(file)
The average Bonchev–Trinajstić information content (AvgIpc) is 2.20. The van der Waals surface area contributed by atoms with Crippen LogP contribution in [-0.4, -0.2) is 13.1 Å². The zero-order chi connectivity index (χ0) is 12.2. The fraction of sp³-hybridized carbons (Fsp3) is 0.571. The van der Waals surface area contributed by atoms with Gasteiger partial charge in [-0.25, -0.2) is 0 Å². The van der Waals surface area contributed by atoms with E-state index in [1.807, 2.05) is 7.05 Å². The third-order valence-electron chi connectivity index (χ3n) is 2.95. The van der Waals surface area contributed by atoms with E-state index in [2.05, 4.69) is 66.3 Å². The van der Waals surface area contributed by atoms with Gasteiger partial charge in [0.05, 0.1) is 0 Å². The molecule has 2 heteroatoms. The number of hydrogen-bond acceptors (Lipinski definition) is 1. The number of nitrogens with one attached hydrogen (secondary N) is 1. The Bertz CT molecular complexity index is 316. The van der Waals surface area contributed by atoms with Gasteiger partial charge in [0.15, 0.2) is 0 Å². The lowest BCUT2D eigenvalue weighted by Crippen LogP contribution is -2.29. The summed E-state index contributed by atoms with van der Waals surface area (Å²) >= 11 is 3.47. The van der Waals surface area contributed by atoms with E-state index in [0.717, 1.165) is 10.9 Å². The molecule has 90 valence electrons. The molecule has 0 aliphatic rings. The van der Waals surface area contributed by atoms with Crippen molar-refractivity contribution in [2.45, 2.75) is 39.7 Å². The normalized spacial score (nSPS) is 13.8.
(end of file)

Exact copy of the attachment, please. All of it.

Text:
The average Bonchev–Trinajstić information content (AvgIpc) is 2.20. The van der Waals surface area contributed by atoms with Crippen LogP contribution in [-0.4, -0.2) is 13.1 Å². The zero-order chi connectivity index (χ0) is 12.2. The fraction of sp³-hybridized carbons (Fsp3) is 0.571. The van der Waals surface area contributed by atoms with Gasteiger partial charge in [-0.25, -0.2) is 0 Å². The van der Waals surface area contributed by atoms with E-state index in [1.807, 2.05) is 7.05 Å². The third-order valence-electron chi connectivity index (χ3n) is 2.95. The van der Waals surface area contributed by atoms with E-state index in [2.05, 4.69) is 66.3 Å². The van der Waals surface area contributed by atoms with Gasteiger partial charge in [0.05, 0.1) is 0 Å². The molecule has 2 heteroatoms. The number of hydrogen-bond acceptors (Lipinski definition) is 1. The number of nitrogens with one attached hydrogen (secondary N) is 1. The Bertz CT molecular complexity index is 316. The van der Waals surface area contributed by atoms with Gasteiger partial charge in [0.15, 0.2) is 0 Å². The lowest BCUT2D eigenvalue weighted by Crippen LogP contribution is -2.29. The summed E-state index contributed by atoms with van der Waals surface area (Å²) >= 11 is 3.47. The van der Waals surface area contributed by atoms with E-state index in [0.717, 1.165) is 10.9 Å². The molecule has 90 valence electrons. The molecule has 0 aliphatic rings. The van der Waals surface area contributed by atoms with Crippen molar-refractivity contribution in [2.45, 2.75) is 39.7 Å². The normalized spacial score (nSPS) is 13.8.